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How do cities pick where to get smarter?

Transformational mobility technologies are being increasingly discussed as part of the smart cities movement rather than as standalone transportation components.

Perhaps the first major linkage of smart mobility and smart cities was the USDOT Smart City competition in 2016, resulting in a US$50m grant award to Columbus, Ohio. Columbus is conducting a wide range of projects, from integrated data exchange and connected vehicles, to delivery zone availability systems and interstate truck parking.

Fast-forward a year-and-a-half since the USDOT grant award and in early January 2018, Ford CEO Jim Hackett delivered a keynote vision at CES in Las Vegas that ranged well beyond what might be expected from an auto maker’s chief. Hackett talked about not just Ford’s transition to mobility services, but also its plan to develop a connected vehicle/connected city platform, reaching residents in, and managers of, the urban environment in order to improve safety and efficiency of transportation. Hackett even set an objective to take back urban streets for livability. That’s a bold vision for Ford, a company whose major profit center is selling F-150 pickup trucks.

Whether it’s the medley of Columbus projects or Hackett’s vision for Ford, it’s hard to see through the futuristic clutter to understand how vehicle automation and connected cities will make our lives better. The Internet of Things, robotics and AI are combining to make the unimaginable possible, and city and state governments will have multiple opportunities to take advantage – but they might not always have the money.

Several regions are working on these challenges, and my home metro area of Denver is one. It has put together a public-private partnership called the Mobility Choice Initiative. The initiative has brought together the business community, the metropolitan planning organization, the metro transit agency and the Colorado Department of Transportation to identify how the Denver area can best guide public investments and incorporate new technology to produce benefits for all residents. The partners have engaged a technical team to develop likely scenarios, identify agency actions to improve mobility, determine how to best engage the private sector, and avoid any negative outcomes of new mobility.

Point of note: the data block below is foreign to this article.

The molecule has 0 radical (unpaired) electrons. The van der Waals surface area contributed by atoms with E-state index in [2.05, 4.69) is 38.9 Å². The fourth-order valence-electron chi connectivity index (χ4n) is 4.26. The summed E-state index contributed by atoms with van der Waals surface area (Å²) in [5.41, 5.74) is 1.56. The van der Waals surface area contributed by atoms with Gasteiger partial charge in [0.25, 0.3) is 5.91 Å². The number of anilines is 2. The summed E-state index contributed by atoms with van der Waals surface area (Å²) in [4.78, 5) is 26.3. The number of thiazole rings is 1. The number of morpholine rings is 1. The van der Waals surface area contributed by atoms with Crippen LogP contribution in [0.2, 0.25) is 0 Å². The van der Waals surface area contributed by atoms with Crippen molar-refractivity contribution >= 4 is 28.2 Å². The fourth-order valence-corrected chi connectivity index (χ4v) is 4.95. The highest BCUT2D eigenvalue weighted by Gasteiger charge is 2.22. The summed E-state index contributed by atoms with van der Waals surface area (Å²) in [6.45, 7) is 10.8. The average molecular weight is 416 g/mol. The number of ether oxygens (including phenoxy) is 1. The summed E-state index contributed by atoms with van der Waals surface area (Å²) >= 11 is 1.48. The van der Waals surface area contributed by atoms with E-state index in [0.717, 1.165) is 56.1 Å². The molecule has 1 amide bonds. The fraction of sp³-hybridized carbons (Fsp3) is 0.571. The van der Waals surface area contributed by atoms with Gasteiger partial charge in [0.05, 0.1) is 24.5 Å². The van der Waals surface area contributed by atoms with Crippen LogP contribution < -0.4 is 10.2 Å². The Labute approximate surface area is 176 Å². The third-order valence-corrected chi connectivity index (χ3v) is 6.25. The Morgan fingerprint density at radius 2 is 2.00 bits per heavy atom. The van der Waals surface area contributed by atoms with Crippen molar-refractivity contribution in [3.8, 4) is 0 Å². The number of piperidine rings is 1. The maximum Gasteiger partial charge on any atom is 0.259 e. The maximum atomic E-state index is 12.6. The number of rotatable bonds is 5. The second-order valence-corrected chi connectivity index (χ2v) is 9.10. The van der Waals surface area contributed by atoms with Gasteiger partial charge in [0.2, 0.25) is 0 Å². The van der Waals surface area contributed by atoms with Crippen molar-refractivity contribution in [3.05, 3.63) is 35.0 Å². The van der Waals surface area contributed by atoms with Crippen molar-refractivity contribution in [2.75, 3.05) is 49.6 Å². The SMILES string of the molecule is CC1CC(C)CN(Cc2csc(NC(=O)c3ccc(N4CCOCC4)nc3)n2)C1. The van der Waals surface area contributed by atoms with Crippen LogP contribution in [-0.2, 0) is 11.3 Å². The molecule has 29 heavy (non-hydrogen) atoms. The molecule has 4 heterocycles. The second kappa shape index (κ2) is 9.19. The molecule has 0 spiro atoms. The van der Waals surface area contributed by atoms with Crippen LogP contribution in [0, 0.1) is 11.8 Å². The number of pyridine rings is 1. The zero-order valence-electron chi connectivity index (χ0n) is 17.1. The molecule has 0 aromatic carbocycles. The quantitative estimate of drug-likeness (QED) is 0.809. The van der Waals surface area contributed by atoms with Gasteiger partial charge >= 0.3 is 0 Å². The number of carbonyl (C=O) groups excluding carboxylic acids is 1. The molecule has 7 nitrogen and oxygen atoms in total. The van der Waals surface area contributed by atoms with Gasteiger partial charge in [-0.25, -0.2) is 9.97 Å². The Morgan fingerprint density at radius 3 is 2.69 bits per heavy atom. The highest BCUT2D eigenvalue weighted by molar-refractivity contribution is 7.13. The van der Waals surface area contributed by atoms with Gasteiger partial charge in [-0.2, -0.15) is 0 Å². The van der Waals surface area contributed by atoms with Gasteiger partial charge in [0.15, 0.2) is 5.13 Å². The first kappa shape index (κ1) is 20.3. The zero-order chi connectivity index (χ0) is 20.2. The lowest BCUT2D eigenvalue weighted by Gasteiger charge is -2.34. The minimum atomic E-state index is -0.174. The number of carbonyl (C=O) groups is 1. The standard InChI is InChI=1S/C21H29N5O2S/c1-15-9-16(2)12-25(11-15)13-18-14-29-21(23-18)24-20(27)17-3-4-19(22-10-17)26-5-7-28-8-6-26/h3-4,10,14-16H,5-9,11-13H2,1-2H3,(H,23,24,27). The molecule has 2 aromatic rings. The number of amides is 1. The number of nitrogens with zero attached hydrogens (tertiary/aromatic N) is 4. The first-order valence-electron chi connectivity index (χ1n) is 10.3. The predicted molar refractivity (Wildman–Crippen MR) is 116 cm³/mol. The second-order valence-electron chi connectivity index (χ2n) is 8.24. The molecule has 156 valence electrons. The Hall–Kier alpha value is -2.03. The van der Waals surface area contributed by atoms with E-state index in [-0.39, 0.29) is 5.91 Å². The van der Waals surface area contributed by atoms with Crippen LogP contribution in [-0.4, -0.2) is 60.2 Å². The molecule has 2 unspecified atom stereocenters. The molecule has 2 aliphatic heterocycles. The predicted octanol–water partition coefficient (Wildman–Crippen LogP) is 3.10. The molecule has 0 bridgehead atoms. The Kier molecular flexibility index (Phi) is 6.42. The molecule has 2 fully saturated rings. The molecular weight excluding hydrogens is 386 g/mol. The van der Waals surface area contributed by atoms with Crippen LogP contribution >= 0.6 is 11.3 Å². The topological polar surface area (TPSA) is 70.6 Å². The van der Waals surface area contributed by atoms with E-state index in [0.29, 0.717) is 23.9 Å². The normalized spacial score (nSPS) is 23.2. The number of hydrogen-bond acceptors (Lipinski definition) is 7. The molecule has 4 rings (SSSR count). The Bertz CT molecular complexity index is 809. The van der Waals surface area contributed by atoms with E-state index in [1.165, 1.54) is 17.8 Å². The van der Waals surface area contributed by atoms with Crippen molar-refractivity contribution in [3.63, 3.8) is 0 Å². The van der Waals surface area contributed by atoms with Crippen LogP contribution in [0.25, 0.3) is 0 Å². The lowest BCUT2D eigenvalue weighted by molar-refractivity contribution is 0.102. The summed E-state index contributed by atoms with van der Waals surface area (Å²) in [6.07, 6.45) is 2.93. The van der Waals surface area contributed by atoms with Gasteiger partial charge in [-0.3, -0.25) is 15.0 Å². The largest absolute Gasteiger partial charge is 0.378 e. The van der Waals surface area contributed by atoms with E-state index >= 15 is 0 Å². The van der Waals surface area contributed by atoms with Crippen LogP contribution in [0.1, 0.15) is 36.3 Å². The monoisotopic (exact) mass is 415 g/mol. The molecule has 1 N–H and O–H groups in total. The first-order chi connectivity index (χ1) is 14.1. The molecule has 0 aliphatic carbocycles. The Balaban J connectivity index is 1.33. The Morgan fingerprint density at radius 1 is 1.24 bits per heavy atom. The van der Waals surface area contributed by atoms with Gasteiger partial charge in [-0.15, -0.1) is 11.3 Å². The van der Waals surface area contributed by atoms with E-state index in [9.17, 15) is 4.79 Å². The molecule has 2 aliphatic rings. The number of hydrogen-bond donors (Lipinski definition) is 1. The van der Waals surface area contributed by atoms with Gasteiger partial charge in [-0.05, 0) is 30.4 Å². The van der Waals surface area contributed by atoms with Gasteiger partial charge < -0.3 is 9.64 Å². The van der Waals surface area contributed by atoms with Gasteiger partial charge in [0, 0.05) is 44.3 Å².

The task at hand is daunting. Doing nothing could result in slow adoption of new mobility benefits, or alternatively allow private mobility services to emerge with negative impacts on public transit, congestion or social equity. However, trying to quickly adopt smart city opportunities could waste resources and yield little to improve quality of life.

All of this is even more confusing for government because the private sector will largely control ride-hailing services, data connectivity and data insights.

And although the private sector will collaborate with government, at the end of the day, companies need to sell products and services. A major task for the Mobility Choice Initiative will be to sift through the most productive areas for government to engage with business to begin to shape the trajectory of the mobility transformation, and at the same time, make sure there are real net benefits to urban quality of life.

 

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